Press release

New UNESCO study stresses vital role of mathematicians in tackling contemporary challenges

Despite the omnipresence of mathematics in our daily lives, in our phones, credit cards, cars etc., there may not be enough mathematicians to solve the complex challenges we face, from climate change to pandemics, a new UNESCO study finds.
Maths toolkit

Some 41% of the global population is at risk from flooding caused by tropical cyclones. Thanks to new mathematical models and better algorithms, the path of a tropical cyclone can now be predicted up to a week in advance.  In 2019, it could only be predicted five days in advance and, in the 1970s, just 36 hours ahead. Longer visibility gives municipal authorities precious additional time to plan the evacuation of populations in highly exposed areas.

This is just one of many case studies in Mathematics for Action, a new UNESCO publication released on 14 March to mark International Mathematics Day. “The study demonstrates why it makes sense for governments to include a mathematician on their team of scientific advisors”, says Christiane Rousseau of the Department of Mathematics and Statistics at the University of Montréal in Canada, who led the development of the toolkit.  

Mathematical methods to design vaccines

“The COVID-19 pandemic has really brought mathematical modelling into the public eye”, she adds. “Two years ago, who would have thought that a term such as ‘flattening the curve’ would become part of the public lexicon?” Similarly, news stories referring to mathematical terms such as the basic reproduction number (R0) of the virus or ‘herd immunity’ through mass vaccination have become regular features. Mathematical methods themselves have been used to design vaccines more efficiently and to model vaccine hesitancy as a social phenomenon.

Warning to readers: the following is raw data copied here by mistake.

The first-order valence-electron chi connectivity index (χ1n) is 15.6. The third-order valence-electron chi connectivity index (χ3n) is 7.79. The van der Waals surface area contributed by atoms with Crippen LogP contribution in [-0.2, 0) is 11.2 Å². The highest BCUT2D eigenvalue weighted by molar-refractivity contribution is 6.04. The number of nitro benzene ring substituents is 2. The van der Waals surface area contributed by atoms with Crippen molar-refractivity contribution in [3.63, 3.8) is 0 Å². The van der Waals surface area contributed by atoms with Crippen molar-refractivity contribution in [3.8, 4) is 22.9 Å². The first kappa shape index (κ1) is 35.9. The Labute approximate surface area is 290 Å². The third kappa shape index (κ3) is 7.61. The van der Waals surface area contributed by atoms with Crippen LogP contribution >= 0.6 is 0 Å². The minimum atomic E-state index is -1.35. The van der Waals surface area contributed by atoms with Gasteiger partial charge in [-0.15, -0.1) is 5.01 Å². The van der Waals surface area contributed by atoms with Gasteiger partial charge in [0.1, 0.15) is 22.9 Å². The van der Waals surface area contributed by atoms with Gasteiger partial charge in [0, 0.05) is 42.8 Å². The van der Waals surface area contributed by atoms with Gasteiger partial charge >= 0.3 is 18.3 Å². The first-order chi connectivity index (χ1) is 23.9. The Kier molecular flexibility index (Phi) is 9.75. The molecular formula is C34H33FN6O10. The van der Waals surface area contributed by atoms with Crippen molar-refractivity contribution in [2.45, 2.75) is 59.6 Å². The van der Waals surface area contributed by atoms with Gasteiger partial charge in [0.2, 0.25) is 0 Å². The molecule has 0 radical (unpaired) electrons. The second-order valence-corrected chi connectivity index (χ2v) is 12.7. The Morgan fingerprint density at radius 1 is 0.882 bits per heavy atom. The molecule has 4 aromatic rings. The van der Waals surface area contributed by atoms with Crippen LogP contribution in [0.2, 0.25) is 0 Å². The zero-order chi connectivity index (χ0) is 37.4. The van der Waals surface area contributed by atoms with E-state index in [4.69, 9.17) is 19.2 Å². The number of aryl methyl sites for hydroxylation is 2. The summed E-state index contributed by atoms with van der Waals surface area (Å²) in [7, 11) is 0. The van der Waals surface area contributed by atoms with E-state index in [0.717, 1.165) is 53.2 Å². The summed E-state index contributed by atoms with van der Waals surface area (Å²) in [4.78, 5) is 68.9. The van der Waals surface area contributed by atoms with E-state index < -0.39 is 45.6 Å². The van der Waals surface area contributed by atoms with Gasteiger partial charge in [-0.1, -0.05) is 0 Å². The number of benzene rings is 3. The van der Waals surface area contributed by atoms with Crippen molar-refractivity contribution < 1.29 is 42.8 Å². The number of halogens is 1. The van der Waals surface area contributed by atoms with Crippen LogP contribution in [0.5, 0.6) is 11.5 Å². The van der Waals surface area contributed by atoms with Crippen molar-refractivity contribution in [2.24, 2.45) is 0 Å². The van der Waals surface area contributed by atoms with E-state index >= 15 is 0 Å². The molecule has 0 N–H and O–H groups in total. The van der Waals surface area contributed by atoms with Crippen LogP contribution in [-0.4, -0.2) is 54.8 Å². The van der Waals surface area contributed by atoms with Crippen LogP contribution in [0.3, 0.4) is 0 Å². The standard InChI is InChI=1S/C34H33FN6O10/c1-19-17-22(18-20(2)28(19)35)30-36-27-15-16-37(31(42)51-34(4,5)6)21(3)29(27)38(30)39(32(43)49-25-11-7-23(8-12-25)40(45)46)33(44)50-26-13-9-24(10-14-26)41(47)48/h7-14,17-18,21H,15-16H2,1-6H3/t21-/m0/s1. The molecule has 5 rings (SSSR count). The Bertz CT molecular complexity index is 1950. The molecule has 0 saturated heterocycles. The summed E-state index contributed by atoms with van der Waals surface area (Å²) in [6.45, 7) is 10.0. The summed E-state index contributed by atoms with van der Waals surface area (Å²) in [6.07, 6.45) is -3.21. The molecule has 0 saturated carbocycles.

But the utility of mathematics does not stop there. For Norbert Hounkonnou, President of the Network of African Science Academies, “the Mathematics for Action toolkit is a revolutionary policy-oriented tool. It showcases the decisive role of mathematics in contributing to solving the world’s most pressing challenges and in achieving the 2030 Sustainable Development Goals”.

One of these goals is to end poverty. The toolkit describes, for example, how researchers were able to compile poverty maps of 552 villages and communities in Senegal and identify areas in need of greater public investment, despite missing census data. By applying mathematical tools like machine learning algorithms (artificial intelligence), the researchers were able to establish the extent of poverty in specific areas. .

Scenarios for the future

How are the many services nature provides, such as freshwater, medicinal plants or crops to be priced? Two research studies in Mathematics for Action do just that by quantifying the value of ecosystem services and biodiversity of large estuaries in North America and Asia.

The toolkit describes how mathematical models enable the exploration of multiple “what-if” scenarios to inform the decision-making process. Scientists use climate models in combination with storylines to produce plausible alternative scenarios for the future.

“The shortage of quality mathematics teachers around the world is a threat to training a sufficient number of mathematicians and scientists capable of meeting the challenges of the contemporary world”, warn Merrilyn Goos and Anjum Halai, the two Vice-Presidents of the International Commission on Mathematical Instruction, two authors of the toolkit.

Read the toolkit Mathematics for action: supporting science-based decision-making

Media contact: Clare O’Hagan

Note for editors

The International Day of Mathematics was proclaimed by UNESCO in 2019 to draw attention to the extensive contribution that mathematics makes to social progress and the plethora of vocations that mathematics offers to boys and girls.

Mathematics for Action: Supporting Science-Based Decision Making is a series of policy briefs produced by UNESCO, the Centre de recherches mathématiques of Canada, the International Mathematical Union, the International Science Council and their partners.

The Centre de recherches mathématiques (CRM) was the manager of the toolkit project, which was produced by a consortium composed of the: